Postscript: Well, it finished 2-2 and, wonder of wonders, AFC Wimbledon scored after 26 minutes, a full two minutes earlier than anything we’d managed last season at home. The manager was very pleased to point that out to the crowd behind the dugout, where I stand. And it was good and entertaining stuff throughout. I think I’m hooked back in again for the new season.

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Written by johnpullin

August 8, 2014 at 11:49 am

The Swiss at the Commonwealth Games

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I’ll happily watch most sports on television, with the possible exceptions of darts and the circus tomfoolery that is wrestling. I’m a bit more discerning about what I’d pay good money for to go and see live, away from the comfort of my armchair, but I’m a pretty active watcher all told, with around 50 soccer matches a season and maybe half a dozen days at the cricket. Even the odd rugby match. And I got quite excited when the Olympics were in London a couple of years back.

The wall-to-wall blanket coverage on the main BBC channel of the current Commonwealth Games, however, is proving slightly too much of a good thing. I know it’s quite important, and if it was in London rather than Glasgow I might go along. But the Olympics it ain’t. And I wonder whether the BBC’s saturation coverage isn’t more to do with the fact that it’s lost most major sporting events to satellite channels than with the Games’ intrinsic merits. Also that it’s in Scotland, and the BBC doesn’t want to be blamed for losing England’s oldest colony in the September independence referendum.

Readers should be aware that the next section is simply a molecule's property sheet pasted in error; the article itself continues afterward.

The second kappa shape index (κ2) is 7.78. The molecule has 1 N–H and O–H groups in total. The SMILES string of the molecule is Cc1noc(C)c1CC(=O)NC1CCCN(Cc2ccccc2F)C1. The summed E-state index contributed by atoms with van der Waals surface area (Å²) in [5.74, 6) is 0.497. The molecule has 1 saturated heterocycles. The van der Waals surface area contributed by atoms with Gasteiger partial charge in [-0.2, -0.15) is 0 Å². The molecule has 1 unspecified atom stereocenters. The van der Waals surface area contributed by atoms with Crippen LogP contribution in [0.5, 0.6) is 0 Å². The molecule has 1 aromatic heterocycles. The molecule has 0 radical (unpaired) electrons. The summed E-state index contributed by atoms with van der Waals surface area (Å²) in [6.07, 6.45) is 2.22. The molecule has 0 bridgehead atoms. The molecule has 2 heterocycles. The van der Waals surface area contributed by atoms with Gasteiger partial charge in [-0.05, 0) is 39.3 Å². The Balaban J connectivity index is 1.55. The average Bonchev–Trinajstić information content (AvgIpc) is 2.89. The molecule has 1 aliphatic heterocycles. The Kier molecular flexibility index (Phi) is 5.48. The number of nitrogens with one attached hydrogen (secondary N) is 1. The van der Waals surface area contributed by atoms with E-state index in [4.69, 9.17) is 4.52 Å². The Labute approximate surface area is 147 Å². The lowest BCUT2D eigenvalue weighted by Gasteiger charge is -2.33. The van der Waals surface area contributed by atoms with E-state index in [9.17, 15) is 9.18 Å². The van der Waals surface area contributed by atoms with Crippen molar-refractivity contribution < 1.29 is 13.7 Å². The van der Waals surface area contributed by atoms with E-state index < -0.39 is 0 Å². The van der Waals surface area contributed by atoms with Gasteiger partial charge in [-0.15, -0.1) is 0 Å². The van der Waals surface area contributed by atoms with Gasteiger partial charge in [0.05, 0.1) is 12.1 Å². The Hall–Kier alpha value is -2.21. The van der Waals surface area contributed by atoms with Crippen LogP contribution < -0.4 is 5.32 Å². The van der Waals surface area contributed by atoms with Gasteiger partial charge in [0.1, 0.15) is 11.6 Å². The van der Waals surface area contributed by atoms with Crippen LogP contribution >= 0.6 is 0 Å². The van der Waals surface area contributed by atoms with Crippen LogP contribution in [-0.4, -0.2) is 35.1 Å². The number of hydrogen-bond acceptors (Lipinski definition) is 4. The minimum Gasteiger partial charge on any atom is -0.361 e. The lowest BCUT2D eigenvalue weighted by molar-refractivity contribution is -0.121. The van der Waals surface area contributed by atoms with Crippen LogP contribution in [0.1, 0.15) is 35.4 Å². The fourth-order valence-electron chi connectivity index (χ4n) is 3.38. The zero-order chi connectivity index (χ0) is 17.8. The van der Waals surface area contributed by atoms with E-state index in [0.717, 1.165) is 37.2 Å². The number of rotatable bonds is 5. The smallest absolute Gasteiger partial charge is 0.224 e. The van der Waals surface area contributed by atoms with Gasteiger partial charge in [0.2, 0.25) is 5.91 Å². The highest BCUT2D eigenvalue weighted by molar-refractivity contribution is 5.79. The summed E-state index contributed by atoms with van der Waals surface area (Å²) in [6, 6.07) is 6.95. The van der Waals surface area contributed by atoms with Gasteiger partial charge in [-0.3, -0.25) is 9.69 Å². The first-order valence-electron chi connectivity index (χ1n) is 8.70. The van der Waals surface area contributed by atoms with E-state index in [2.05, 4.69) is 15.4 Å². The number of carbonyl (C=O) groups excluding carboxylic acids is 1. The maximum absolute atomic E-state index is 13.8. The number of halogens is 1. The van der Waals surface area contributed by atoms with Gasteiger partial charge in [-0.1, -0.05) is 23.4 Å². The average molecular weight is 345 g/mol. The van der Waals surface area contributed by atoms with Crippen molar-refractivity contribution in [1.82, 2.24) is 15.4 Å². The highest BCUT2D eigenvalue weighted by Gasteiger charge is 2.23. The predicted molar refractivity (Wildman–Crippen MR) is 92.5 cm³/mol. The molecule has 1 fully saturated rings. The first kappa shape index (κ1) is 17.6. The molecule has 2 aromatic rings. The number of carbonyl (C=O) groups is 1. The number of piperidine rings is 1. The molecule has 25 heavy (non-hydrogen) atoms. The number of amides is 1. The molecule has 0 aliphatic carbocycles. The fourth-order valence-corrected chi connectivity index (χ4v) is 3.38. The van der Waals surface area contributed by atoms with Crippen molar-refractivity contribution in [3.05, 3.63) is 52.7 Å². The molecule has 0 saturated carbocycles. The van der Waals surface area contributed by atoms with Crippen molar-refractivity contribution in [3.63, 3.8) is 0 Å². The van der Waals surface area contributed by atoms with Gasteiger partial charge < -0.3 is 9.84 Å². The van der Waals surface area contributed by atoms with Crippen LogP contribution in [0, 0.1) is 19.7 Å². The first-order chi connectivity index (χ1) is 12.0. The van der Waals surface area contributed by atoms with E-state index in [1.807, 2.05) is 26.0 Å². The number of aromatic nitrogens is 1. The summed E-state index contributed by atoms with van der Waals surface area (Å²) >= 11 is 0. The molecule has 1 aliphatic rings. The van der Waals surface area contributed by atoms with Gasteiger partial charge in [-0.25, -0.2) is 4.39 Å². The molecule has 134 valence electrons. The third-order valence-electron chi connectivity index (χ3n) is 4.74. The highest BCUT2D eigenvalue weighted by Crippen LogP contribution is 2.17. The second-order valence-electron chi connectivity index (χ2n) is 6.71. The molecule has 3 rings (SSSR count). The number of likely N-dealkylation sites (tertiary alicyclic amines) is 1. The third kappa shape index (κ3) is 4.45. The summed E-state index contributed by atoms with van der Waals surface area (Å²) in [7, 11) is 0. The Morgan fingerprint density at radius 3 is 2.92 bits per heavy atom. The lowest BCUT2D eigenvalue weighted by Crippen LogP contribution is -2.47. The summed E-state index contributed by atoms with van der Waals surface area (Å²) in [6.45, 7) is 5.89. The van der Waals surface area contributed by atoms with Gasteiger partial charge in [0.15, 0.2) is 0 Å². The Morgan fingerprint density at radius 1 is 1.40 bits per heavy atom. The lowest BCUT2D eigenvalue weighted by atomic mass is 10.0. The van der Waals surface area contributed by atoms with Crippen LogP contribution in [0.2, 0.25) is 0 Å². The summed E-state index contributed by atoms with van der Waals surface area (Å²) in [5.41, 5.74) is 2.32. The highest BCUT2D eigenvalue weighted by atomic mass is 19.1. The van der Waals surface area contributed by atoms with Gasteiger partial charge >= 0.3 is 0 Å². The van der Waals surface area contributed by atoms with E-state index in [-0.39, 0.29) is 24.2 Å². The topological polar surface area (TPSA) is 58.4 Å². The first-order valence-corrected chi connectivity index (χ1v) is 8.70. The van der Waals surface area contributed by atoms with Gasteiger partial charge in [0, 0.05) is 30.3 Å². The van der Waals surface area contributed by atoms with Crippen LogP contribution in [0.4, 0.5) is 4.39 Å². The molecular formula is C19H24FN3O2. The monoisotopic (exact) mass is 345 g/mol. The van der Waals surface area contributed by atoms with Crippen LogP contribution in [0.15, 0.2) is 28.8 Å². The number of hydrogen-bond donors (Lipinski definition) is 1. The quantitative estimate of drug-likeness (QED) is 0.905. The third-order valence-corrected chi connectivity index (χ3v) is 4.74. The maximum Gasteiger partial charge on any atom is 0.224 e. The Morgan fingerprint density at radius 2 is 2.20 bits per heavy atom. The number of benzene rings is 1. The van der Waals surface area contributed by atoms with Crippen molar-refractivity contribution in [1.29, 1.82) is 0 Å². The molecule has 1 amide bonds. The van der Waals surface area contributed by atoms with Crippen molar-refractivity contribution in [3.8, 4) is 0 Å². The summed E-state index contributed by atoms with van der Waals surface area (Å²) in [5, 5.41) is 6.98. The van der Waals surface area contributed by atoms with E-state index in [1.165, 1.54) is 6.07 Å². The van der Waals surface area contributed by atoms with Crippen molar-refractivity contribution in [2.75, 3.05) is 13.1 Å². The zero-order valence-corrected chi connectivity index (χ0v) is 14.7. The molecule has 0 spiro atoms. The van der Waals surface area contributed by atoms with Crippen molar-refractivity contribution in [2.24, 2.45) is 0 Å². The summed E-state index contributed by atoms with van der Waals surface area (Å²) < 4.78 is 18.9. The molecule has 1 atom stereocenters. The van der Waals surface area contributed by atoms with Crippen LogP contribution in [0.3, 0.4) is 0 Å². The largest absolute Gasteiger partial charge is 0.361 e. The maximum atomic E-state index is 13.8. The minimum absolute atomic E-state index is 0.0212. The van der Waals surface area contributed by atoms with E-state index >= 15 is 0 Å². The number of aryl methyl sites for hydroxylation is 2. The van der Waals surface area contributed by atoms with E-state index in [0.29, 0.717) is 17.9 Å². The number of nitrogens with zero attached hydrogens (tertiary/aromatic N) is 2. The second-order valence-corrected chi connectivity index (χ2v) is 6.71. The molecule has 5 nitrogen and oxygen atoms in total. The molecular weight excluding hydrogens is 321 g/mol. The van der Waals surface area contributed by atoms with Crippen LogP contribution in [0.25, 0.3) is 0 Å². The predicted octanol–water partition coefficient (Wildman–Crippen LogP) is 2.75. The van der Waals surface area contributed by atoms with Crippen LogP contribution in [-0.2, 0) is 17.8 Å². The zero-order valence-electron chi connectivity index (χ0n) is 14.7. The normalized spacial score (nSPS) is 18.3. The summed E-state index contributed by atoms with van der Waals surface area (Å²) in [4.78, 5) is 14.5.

Anyway, I’m not watching much of this coverage, but I do want to catch up on the highlights in the TV news. And therein lies a problem.

TV news coverage of sports events – soccer excepted – seems to me these days to be less and less about the sport and its news and more and more about the sports news presenters. Instead of showing us 60 seconds of cricket highlights, wickets falling, catches being held, exquisite cover drives and so forth, you get 30 seconds of that and then 30 seconds watching someone called Joe outside the ground give his opinion. Does Joe have devastating insight that justifies this? Or a commanding screen presence? No he does not.

Worse still is something I’m inclined to call “the Andy Swiss phenomenon”. Swiss is a sports presenter whose role seems to be, while great sporting events are happening in the background, to “pop up”, in the manner of a meerkat, to offer some anodyne fact-free guff about the event that he can’t see because he’s looking into the camera and you can’t see because the camera is focused on him.

It’s maybe unfair to blame it all on Andy Swiss: other presenters are now doing very similar. It looked, yesterday, in the background of the report on the Commonwealth Games marathon, that runners were falling over in the wet, but you couldn’t really tell because some presenter was standing in front of the action telling you it was raining and that she was getting wet.

This is rubbish: rubbish coverage of interesting sports events, and rubbish reporting in general. It’s the televisual equivalent of a selfie. It offers no information or insight, except to tell me that some TV news reporters have big ears and big egos, and some TV news editors have no clue about news values nor any regard for the intelligence of their viewers.